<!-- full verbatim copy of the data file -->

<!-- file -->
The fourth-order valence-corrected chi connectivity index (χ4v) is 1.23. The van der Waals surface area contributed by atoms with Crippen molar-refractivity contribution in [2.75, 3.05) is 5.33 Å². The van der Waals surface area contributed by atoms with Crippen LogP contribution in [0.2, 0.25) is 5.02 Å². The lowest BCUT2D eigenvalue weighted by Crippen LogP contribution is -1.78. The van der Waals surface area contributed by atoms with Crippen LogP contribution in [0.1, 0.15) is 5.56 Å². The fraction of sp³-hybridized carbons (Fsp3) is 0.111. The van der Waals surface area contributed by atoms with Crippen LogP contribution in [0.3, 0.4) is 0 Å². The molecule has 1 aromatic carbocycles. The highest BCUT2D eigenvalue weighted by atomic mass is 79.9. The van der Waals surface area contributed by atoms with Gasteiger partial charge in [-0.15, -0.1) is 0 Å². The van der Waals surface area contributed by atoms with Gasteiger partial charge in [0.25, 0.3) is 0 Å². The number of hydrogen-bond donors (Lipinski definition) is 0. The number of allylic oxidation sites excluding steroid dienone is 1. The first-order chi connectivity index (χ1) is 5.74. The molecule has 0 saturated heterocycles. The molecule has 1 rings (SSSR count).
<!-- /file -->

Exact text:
The fourth-order valence-corrected chi connectivity index (χ4v) is 1.23. The van der Waals surface area contributed by atoms with Crippen molar-refractivity contribution in [2.75, 3.05) is 5.33 Å². The van der Waals surface area contributed by atoms with Crippen LogP contribution in [0.2, 0.25) is 5.02 Å². The lowest BCUT2D eigenvalue weighted by Crippen LogP contribution is -1.78. The van der Waals surface area contributed by atoms with Crippen LogP contribution in [0.1, 0.15) is 5.56 Å². The fraction of sp³-hybridized carbons (Fsp3) is 0.111. The van der Waals surface area contributed by atoms with Crippen LogP contribution in [0.3, 0.4) is 0 Å². The molecule has 1 aromatic carbocycles. The highest BCUT2D eigenvalue weighted by atomic mass is 79.9. The van der Waals surface area contributed by atoms with Gasteiger partial charge in [-0.15, -0.1) is 0 Å². The van der Waals surface area contributed by atoms with Gasteiger partial charge in [0.25, 0.3) is 0 Å². The number of hydrogen-bond donors (Lipinski definition) is 0. The number of allylic oxidation sites excluding steroid dienone is 1. The first-order chi connectivity index (χ1) is 5.74. The molecule has 0 saturated heterocycles. The molecule has 1 rings (SSSR count).